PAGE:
There might also be a lot of anger at society because you start realizing that you’re only in this situation because society refuses to accept you as you are. The worse autism burnout gets, the less you are able to mask.
Autism burnout feels as though you are trapped in a glass box that you can’t get out of without being yourself, but will fall back into if you are yourself. It is a state of complete exhaustion, coupled by a loss of skills and inability to do anything.
I didn’t do anything but watch TikTok, sleep and play with kittens for an entire month — and I was still exhausted. I tried going back to work after my leave twice and could not function at all.
Simply put, the battery is dead. You can’t use a phone with all of your apps when the battery will only charge up to 25 percent.
How to recover from autism burnout
Autism burnout and its recovery might last for years. Reducing obligations, resting and focusing on oneself is the best way to recover from autism burnout. Not every autistic person has the privilege of doing this without falling into the red.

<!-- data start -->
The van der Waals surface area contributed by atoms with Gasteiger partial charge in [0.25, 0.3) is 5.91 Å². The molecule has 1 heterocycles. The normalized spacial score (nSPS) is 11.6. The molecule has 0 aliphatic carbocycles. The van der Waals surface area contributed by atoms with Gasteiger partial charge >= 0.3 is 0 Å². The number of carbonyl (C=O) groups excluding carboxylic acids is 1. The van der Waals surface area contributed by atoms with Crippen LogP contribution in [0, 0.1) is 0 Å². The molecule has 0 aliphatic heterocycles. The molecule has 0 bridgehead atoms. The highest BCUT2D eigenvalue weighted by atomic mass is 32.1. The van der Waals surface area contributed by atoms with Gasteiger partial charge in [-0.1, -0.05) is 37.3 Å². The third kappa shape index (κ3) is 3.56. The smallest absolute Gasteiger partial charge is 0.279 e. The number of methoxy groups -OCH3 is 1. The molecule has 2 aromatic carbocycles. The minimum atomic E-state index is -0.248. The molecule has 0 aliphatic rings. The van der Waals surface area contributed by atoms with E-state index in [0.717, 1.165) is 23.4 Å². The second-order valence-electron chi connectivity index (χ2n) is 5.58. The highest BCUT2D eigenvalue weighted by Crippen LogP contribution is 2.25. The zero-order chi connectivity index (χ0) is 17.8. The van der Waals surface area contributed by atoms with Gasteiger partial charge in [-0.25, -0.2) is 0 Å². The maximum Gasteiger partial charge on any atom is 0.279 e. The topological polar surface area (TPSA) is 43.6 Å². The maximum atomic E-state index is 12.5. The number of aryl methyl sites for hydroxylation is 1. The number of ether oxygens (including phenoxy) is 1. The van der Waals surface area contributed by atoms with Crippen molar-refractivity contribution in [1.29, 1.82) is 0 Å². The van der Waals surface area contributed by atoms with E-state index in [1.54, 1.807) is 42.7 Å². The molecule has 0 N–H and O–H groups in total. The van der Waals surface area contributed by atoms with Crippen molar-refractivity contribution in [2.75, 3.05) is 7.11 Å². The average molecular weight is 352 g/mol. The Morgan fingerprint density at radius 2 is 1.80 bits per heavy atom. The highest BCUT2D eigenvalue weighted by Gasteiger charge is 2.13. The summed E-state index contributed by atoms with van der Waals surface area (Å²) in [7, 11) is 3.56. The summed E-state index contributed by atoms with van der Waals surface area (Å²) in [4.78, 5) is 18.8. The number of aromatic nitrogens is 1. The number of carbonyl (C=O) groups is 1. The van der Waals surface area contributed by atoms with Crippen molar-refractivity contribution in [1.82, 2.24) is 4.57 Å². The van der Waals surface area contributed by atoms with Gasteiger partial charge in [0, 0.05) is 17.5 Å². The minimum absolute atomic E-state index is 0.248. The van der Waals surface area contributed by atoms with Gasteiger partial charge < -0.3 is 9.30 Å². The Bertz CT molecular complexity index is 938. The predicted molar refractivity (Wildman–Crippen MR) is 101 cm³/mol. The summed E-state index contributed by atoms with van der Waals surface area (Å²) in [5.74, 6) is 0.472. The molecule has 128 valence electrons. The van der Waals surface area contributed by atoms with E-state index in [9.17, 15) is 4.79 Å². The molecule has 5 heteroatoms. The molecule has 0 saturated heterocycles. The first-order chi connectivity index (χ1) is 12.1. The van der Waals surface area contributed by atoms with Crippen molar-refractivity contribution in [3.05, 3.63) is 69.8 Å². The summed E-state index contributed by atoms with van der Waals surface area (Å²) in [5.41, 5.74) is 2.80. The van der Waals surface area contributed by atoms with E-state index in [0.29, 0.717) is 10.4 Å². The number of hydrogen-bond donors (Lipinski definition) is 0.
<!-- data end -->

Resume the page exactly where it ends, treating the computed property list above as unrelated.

Burnout is not valid under FMLA (Family Medical Leave Act). A supportive therapist might assist with getting accommodations, but most Equal Opportunity Employers (EOEs) will actively try to get it thrown out, creating more stress than it is worth.
Unmasking is a vital part of recovering autism burnout as well, and it might not be safe for an autistic person to do that. Once an autistic person removes the mask and embraces their autism, it cannot be put back on.
The autistic person might fall into an identity crisis as well, trying to figure out what was the mask and what was actually them.
If your autistic loved one is living independently and struggling to pay their bills or keep their home clean, they may be experiencing autistic burnout.
Look for ways you can support them instead of judging them, because they are already feeling the shame of not fitting into society. They landed in this situation as a direct result of being raised to not embrace their autism and having their autistic-specific needs met — not because of bad choices.
Autism burnout is a constant state of emotional distress. There are no signs a meltdown will occur, because you’re always on edge. The battery is dead, so too the usual functioning capabilities.
Is an autistic person you love dealing with autism burnout? Share about it in the comments below.